Imatges de pàgina
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And shall their triumph soar o'er ali
The schemes deep-laid to work their fall?
Nodeeds, which prudence might not dare,
Appal not vengeance and despair.
The murd’ress weeps upon his bier-
I'll change to real that feigned tear!
They all shall share destruction's shock;-
Ho! lead the captives to the block !”
But ill his Provost could divine

His feelings, and forbore the sign.
“ Slave! to the block !-or I, or they,
Shall face the judgment-seat this day!”

XXXII.
The outmost crowd have heard a sound,
Like horse's hoof on harden'd ground;
Nearer it came, and yet more near, -
The very death’s-men paused to hear.
'Tis in the churchyard now—the tread
Hath waked the dwelling of the dead !
Fresh sod, and old sepulchral stone,
Return the tramp in varied tone.
All eyes upon the gateway hung,
When through the Gothic arch there sprur.g
A horseman arm’d, at headlong speed-
Sable his cloak, his plume, his steed.
Fire from the flinty floor was spurn'd,
The vaults unwonted clang return'd !
One instant's glance around he threw,
From saddlebow his pistol drew.
Grimly determined was his look!
His charger with the spurs he strook-
All scatter'd backward as he came,
For all knew Bertram Risingham!
Three bounds that noble courser gave;
The first has reach'd the central nave,
The second clear'd the chancel wide,
The third-he was at Wycliffe's side.
Full levelld at the Baron's head,
Rung the report the bullet sped-
And to his long account, and last,
Without a groan dark Oswald past!
All was so quick, that it might seem
A flash of lightning, or a dream

XXXIII.
While yet the smoke the deed conceals,
Bertram his ready charger wheels;
But flounder'd on the pavement-floor
The steed, and down the rider bore,
And, bursting in the headlong sway,
The faithless saddle-girths gave way.
'Twas while he toild him to be freed,
And with the rein to raise the steed,

That from amazement's iron trance
All Wycliffe's soldiers waked at once.
Sword, halberd, musket-but, their blows
Haild upon Bertram as he rose;
A score of pikes, with each a wound,
Bore down and pinn'd him to the ground;
But still his struggling force he rears,
'Gainst hacking brands and stabbing spears;
Thrice from assailants shook him free,
Once gain'd his feet, and twice his knee.
By tenfold odds oppress'd at length,
Despite his struggles and his strength,
He took a hundred mortal wounds,
As mute as fox 'mongst mangling hounds ;
And when he died, his parting groan
Had more of laughter than of moan!
- They gazed, as when a lion dies,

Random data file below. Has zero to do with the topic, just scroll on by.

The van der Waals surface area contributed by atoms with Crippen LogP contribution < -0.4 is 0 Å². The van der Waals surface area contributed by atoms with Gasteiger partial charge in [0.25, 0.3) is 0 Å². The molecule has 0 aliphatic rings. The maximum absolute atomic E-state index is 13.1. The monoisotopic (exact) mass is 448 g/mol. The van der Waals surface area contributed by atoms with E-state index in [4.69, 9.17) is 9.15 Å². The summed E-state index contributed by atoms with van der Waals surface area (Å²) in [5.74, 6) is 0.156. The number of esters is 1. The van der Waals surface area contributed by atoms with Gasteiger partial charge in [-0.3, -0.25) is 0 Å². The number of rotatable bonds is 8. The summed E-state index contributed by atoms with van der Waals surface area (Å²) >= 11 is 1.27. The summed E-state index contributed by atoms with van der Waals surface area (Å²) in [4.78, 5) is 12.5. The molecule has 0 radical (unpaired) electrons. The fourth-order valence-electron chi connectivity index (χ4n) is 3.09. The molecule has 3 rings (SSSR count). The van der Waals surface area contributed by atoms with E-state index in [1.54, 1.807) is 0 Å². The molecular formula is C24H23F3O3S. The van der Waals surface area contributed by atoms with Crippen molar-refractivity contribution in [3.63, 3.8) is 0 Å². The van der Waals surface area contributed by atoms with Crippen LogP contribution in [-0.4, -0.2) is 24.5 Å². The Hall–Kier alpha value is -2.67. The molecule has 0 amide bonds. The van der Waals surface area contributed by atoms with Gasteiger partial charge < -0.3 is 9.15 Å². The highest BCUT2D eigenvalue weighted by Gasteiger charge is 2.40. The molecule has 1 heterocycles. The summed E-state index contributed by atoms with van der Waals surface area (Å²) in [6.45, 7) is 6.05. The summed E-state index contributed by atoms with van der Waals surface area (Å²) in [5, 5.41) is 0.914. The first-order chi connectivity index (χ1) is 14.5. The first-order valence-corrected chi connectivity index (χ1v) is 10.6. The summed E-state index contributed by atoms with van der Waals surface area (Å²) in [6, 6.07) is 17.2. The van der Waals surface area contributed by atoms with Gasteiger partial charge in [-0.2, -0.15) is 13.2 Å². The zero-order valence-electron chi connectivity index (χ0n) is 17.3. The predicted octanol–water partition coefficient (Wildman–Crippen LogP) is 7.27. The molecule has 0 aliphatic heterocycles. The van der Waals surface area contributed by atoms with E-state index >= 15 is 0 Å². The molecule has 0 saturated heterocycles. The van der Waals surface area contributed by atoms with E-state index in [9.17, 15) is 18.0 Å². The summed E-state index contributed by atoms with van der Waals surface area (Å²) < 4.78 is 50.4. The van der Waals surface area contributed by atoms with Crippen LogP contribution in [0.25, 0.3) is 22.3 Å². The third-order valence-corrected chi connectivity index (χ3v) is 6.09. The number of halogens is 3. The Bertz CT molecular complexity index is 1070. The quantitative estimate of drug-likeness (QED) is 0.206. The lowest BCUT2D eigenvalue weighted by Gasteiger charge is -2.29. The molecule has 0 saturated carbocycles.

And hunters scarcely trust their eyes,
But bend their weapons on the slain,
Lest the grim king should rouse again!
Then blow and insult some renew'd,
And from the trunk, the head had hew'd,
But Basil's voice the deed forbade;
A mantle o'er the corpse he laid:
“ Fell as he was in act and mind,

He left no bolder heart behind:
Then gave him, for a soldier meet,
A soldier's cloak for winding sheet."

XXXIV.
No more of death and dying pang,
No more of trump and bugle clang,
Though through the sounding woods there come
Banner and bugle, trump and drum.
Arm'd with such powers as well had freed
Young Redmond at his utmost need,
And back'd with such a band of horse,
As might less ample powers enforce;
Possess'd of every proof and sign
That gave an heir to Mortham's line,
And yielded to a father's arms
An image of his Edith's charms,
Mortham is come, to hear and see
Of this strange morn the history,
What saw he?-not the church's floor,
Cumber'd with dead and stain'd with gore;
What heard he?—not the clamorous crowd,
That shout their gratulations loud:
Redmond he saw and heard alone,
Clasp'd him, and sobb’d-My son 1 my son!"-

XXXV.
This chanced upon a summer morn,
When yellow waved the heavy corn:

But when brown August o'er the land
Callid forth the reaper's busy band,
A gladsome sight the silvan road
From Eglistone to Mortham show'd.
A while the hardy rustic leaves
The task to bind and pile the sheaves;
And maids their sickles fling aside,
To gaze on bridegroom and on bride;
And childhood's wondering group draws near,
And from the gleaner's hands the ear
Drops, while she folds them for a prayer
And blessing on the lovely pair.
'Twas then the Maid of Rokeby gave
Her plighted troth to Redmond brave;
And Teesdale can remember yet
How Fate to Virtue paid her debt,
And, for their troubles, bade them prove
A lengthen'd life of peace and love.

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THE

LORD OF THE ISLES:

IN SIX CANTOS.

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